#> [2] "1969-12-31 22:56:32 CST"
    What happens if you touch a date-time the wrong way?
    WAT!

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  25. lunch <- as.POSIXct("2018-09-18 12:00",
    tz = "Europe/Belgrade")
    lunch
    #> [1] "2018-09-18 12:00:00 CEST"
    c(lunch)
    c(NULL, lunch)
    What happens if you look at a date-time the wrong way?

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  26. lunch <- as.POSIXct("2018-09-18 12:00",
    tz = "Europe/Belgrade")
    lunch
    #> [1] "2018-09-18 12:00:00 CEST"
    c(lunch)
    #> [1] "2018-09-18 05:00:00 CDT"
    c(NULL, lunch)
    #> [1] 1537264800
    What happens if you look at a date-time the wrong way?
    WAT!
    WAT!!

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  27. What makes a good
    function?
    one aspect of
    ^

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  28. c(, ) ->
    c(>) ->
    c(NULL, >) ->
    Types can give us a high-level overview of a function
    I’ll put types in angle brackets to make
    clear that this is not real R code

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  29. To do that we need to review some foundations
    Atomic
    Numeric
    Logical Integer Double Character

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  30. c(, ) ->
    c(, ) ->
    c(, ) ->
    c(, ) ->
    c(, ) ->
    c(, ) ->
    c(, ) ->
    c(, ) ->
    c(, ) ->
    c(, ) ->
    c(, ) ->
    c(, ) ->
    For atomic vectors, the rules are simple

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  31. For atomic vectors, the rules are simple
    Logical Integer Double Character
    Logical logical integer double character
    Integer integer integer double character
    Double double double double character
    Character character character character character

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  32. For atomic vectors, the rules are simple
    Logical
    Integer
    Double
    Character
    Even if you’re never explicitly
    learned this, I think you
    internalise it quickly.

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  33. Unfortunately c() breaks down when we get to S3 vectors
    Atomic
    Numeric
    Logical Integer Double Character
    factor POSIXct Date
    S3 vectors

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  34. Figuring out the rules is the goal of the vctrs package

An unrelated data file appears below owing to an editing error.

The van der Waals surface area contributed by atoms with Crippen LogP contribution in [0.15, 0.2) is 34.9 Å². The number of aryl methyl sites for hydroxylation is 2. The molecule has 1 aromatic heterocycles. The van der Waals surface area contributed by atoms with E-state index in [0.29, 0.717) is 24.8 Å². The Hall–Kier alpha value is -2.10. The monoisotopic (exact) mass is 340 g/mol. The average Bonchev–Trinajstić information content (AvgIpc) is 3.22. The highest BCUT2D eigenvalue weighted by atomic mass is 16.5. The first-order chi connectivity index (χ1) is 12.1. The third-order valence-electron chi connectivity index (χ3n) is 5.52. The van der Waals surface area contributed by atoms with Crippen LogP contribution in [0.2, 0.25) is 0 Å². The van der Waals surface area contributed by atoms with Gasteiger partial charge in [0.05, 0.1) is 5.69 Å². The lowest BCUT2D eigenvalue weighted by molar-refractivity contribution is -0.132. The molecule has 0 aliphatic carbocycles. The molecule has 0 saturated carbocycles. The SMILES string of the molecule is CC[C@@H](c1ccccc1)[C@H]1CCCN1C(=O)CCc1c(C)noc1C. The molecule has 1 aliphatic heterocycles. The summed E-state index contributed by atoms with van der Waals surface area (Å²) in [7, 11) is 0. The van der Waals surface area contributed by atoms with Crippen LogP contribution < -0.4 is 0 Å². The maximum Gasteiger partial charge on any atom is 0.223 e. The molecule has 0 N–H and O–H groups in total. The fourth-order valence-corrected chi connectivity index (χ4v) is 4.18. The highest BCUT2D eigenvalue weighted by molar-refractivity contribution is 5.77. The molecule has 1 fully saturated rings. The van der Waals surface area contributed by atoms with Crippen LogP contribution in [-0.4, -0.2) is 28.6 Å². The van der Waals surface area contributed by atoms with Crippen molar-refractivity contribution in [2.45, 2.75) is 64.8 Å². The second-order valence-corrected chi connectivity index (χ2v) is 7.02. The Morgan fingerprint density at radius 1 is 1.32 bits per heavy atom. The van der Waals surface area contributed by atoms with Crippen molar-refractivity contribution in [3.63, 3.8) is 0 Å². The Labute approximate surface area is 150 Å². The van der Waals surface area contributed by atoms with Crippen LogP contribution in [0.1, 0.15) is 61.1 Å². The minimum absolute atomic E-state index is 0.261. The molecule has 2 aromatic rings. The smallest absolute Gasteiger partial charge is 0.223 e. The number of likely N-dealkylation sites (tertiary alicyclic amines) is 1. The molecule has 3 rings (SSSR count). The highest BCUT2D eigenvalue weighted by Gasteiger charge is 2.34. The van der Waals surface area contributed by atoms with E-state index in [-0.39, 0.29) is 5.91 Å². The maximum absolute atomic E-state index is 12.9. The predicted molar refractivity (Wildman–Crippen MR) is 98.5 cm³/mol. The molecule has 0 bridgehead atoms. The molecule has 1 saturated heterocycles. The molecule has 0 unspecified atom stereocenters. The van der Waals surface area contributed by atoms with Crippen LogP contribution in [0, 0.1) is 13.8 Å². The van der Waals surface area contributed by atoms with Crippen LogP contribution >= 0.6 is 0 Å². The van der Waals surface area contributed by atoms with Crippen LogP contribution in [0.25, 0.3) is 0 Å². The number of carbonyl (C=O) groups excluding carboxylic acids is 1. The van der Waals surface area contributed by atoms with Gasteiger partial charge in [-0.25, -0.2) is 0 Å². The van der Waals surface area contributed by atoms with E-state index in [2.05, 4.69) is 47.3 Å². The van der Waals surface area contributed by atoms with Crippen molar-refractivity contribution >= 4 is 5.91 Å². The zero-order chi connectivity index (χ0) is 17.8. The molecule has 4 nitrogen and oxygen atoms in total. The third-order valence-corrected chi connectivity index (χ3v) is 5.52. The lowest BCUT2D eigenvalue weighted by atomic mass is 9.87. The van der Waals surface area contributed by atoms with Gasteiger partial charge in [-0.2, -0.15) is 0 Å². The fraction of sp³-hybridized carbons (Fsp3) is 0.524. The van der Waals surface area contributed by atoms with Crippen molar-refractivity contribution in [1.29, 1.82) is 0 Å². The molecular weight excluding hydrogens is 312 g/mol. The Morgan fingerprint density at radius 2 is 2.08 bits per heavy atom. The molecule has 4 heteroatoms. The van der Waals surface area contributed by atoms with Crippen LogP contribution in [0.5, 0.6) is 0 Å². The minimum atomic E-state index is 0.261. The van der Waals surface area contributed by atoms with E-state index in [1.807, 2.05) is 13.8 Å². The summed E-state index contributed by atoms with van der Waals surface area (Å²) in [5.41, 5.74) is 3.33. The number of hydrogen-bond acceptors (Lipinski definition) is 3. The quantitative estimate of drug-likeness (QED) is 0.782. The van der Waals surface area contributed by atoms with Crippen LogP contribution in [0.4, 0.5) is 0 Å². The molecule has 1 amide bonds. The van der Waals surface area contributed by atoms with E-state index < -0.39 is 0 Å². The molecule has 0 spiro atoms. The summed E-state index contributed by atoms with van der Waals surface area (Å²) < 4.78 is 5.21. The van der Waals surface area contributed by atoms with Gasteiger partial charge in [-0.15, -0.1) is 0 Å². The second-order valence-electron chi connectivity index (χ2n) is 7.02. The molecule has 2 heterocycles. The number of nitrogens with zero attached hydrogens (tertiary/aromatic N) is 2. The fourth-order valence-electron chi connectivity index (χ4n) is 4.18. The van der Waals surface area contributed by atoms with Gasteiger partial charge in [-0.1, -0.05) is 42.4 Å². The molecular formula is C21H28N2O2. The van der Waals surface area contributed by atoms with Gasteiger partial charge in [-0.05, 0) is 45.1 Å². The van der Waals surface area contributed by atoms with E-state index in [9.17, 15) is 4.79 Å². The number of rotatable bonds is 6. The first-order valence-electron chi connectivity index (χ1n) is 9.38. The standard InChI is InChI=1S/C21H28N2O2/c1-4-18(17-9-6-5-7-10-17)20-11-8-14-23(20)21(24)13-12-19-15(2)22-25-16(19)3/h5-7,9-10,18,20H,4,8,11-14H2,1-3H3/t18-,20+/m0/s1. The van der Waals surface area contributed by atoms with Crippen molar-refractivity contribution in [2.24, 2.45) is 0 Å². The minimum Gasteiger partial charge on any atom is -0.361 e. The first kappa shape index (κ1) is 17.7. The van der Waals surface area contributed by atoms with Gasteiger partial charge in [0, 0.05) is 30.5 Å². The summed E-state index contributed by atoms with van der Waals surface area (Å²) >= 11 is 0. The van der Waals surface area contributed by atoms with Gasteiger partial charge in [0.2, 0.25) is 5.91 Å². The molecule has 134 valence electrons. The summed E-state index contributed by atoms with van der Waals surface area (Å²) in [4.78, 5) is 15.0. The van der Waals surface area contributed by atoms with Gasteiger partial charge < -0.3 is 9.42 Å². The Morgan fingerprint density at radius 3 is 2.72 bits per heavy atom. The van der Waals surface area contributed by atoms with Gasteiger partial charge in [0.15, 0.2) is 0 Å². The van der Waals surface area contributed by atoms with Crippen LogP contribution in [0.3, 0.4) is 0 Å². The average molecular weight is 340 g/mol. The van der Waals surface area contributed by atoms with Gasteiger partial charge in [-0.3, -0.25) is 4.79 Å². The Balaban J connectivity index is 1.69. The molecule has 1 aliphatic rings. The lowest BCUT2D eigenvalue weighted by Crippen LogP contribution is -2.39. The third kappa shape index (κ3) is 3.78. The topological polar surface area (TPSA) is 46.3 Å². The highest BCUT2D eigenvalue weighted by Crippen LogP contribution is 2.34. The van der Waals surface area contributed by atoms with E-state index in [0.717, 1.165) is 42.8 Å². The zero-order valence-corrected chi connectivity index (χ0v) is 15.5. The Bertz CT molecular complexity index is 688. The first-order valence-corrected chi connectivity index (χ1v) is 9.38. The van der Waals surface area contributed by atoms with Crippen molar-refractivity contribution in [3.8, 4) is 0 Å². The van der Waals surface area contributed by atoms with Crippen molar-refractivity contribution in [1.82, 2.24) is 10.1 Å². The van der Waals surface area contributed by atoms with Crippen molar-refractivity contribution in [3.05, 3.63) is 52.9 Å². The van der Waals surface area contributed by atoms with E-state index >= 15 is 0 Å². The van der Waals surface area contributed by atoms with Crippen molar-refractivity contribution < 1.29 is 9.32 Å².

http://vctrs.r-lib.org

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  35. mutate() ->
    filter() ->
    select() ->
    arrange() ->
    summarise() ->
    group_by() ->
    The types of the primary dplyr functions are simple

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  36. if_else(, , ) ->
    if_else(, , ) ->
    if_else(, , ) -> ???
    if_else(, , ) -> ???
    if_else(, , ) -> ???
    if_else(, , ) -> ???
    But there are a few that are more complex

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  37. x <- runif(6)
    if_else(x > 0.5, x, NA)
    #> Error: `false` must be type double,
    #> not logical
    Which leads to this annoyance

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  38. x <- runif(6)
    if_else(x > 0.5, x, NA)
    #> Error: `false` must be type double,
    #> not logical
    if_else(x > 5, x, NA_real_)
    #> [1] NA 0.700 0.557 NA NA NA
    Which leads to this annoyance
    You’re currently forced to learn
    about the “typed” NAs

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  39. if_else(, , ) ->
    vec_c(, ) ->

    if_else(, , ) ->
    vec_c(, ) ->

    I think I'm starting to see the principles

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  40. Practitioner Programmer
    Implicit Explicit
    Interactive
    Easily detect & resolve problems
    Packaged
    In production
    Code is a conversation
    Ambiguity can be tolerated early and often

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  41. https://adv-r.hadley.nz/vectors-chap.html
    http://vctrs.r-lib.org
    https://www.destroyallsoftware.com/talks/wat
    https://99percentinvisible.org/article/norman-doors
    WAT!
    http://bit.ly/everyday-functions